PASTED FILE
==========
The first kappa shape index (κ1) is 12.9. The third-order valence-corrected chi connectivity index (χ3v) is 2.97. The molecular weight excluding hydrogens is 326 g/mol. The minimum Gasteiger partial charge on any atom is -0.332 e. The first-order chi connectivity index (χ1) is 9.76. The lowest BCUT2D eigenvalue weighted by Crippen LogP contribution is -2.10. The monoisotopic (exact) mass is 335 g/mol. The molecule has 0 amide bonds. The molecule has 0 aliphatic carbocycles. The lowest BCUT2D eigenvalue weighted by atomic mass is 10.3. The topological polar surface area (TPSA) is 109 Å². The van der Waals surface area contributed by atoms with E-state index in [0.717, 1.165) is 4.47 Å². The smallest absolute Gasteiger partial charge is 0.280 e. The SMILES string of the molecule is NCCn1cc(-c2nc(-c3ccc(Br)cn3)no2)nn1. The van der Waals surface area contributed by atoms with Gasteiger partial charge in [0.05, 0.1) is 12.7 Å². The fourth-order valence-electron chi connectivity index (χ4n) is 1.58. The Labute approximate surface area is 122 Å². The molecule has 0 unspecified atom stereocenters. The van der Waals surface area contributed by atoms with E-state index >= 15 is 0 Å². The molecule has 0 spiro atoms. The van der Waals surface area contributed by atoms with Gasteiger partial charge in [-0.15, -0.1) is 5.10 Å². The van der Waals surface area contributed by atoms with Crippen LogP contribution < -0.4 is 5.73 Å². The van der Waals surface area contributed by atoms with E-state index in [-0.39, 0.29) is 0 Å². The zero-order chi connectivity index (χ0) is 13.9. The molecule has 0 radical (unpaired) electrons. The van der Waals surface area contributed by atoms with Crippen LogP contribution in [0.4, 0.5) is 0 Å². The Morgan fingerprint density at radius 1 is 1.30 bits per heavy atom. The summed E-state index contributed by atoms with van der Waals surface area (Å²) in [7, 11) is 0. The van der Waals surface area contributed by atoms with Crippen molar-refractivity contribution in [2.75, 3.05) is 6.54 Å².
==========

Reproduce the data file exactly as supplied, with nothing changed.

The first kappa shape index (κ1) is 12.9. The third-order valence-corrected chi connectivity index (χ3v) is 2.97. The molecular weight excluding hydrogens is 326 g/mol. The minimum Gasteiger partial charge on any atom is -0.332 e. The first-order chi connectivity index (χ1) is 9.76. The lowest BCUT2D eigenvalue weighted by Crippen LogP contribution is -2.10. The monoisotopic (exact) mass is 335 g/mol. The molecule has 0 amide bonds. The molecule has 0 aliphatic carbocycles. The lowest BCUT2D eigenvalue weighted by atomic mass is 10.3. The topological polar surface area (TPSA) is 109 Å². The van der Waals surface area contributed by atoms with E-state index in [0.717, 1.165) is 4.47 Å². The smallest absolute Gasteiger partial charge is 0.280 e. The SMILES string of the molecule is NCCn1cc(-c2nc(-c3ccc(Br)cn3)no2)nn1. The van der Waals surface area contributed by atoms with Gasteiger partial charge in [0.05, 0.1) is 12.7 Å². The fourth-order valence-electron chi connectivity index (χ4n) is 1.58. The Labute approximate surface area is 122 Å². The molecule has 0 unspecified atom stereocenters. The van der Waals surface area contributed by atoms with E-state index >= 15 is 0 Å². The molecule has 0 spiro atoms. The van der Waals surface area contributed by atoms with Gasteiger partial charge in [-0.15, -0.1) is 5.10 Å². The van der Waals surface area contributed by atoms with Crippen LogP contribution < -0.4 is 5.73 Å². The van der Waals surface area contributed by atoms with E-state index in [-0.39, 0.29) is 0 Å². The zero-order chi connectivity index (χ0) is 13.9. The molecule has 0 radical (unpaired) electrons. The van der Waals surface area contributed by atoms with Crippen LogP contribution in [0.4, 0.5) is 0 Å². The Morgan fingerprint density at radius 1 is 1.30 bits per heavy atom. The summed E-state index contributed by atoms with van der Waals surface area (Å²) in [7, 11) is 0. The van der Waals surface area contributed by atoms with Crippen molar-refractivity contribution in [2.75, 3.05) is 6.54 Å².